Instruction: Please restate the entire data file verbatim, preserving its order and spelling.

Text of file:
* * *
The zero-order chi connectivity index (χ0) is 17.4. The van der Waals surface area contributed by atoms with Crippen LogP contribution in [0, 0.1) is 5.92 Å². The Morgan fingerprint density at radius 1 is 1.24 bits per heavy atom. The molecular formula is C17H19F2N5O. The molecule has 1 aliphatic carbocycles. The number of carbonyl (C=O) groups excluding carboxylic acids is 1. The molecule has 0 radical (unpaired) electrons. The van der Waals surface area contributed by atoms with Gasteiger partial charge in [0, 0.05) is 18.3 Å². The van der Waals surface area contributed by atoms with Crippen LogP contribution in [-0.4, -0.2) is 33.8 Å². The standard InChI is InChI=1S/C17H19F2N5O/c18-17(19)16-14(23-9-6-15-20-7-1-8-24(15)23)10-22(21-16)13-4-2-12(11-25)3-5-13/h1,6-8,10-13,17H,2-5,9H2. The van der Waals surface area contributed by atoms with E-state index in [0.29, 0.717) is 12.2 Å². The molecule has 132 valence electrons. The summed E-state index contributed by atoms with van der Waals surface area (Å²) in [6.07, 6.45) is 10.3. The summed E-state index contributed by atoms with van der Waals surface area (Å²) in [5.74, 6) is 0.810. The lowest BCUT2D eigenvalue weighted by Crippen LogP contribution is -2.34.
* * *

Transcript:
The zero-order chi connectivity index (χ0) is 17.4. The van der Waals surface area contributed by atoms with Crippen LogP contribution in [0, 0.1) is 5.92 Å². The Morgan fingerprint density at radius 1 is 1.24 bits per heavy atom. The molecular formula is C17H19F2N5O. The molecule has 1 aliphatic carbocycles. The number of carbonyl (C=O) groups excluding carboxylic acids is 1. The molecule has 0 radical (unpaired) electrons. The van der Waals surface area contributed by atoms with Gasteiger partial charge in [0, 0.05) is 18.3 Å². The van der Waals surface area contributed by atoms with Crippen LogP contribution in [-0.4, -0.2) is 33.8 Å². The standard InChI is InChI=1S/C17H19F2N5O/c18-17(19)16-14(23-9-6-15-20-7-1-8-24(15)23)10-22(21-16)13-4-2-12(11-25)3-5-13/h1,6-8,10-13,17H,2-5,9H2. The van der Waals surface area contributed by atoms with E-state index in [0.29, 0.717) is 12.2 Å². The molecule has 132 valence electrons. The summed E-state index contributed by atoms with van der Waals surface area (Å²) in [6.07, 6.45) is 10.3. The summed E-state index contributed by atoms with van der Waals surface area (Å²) in [5.74, 6) is 0.810. The lowest BCUT2D eigenvalue weighted by Crippen LogP contribution is -2.34.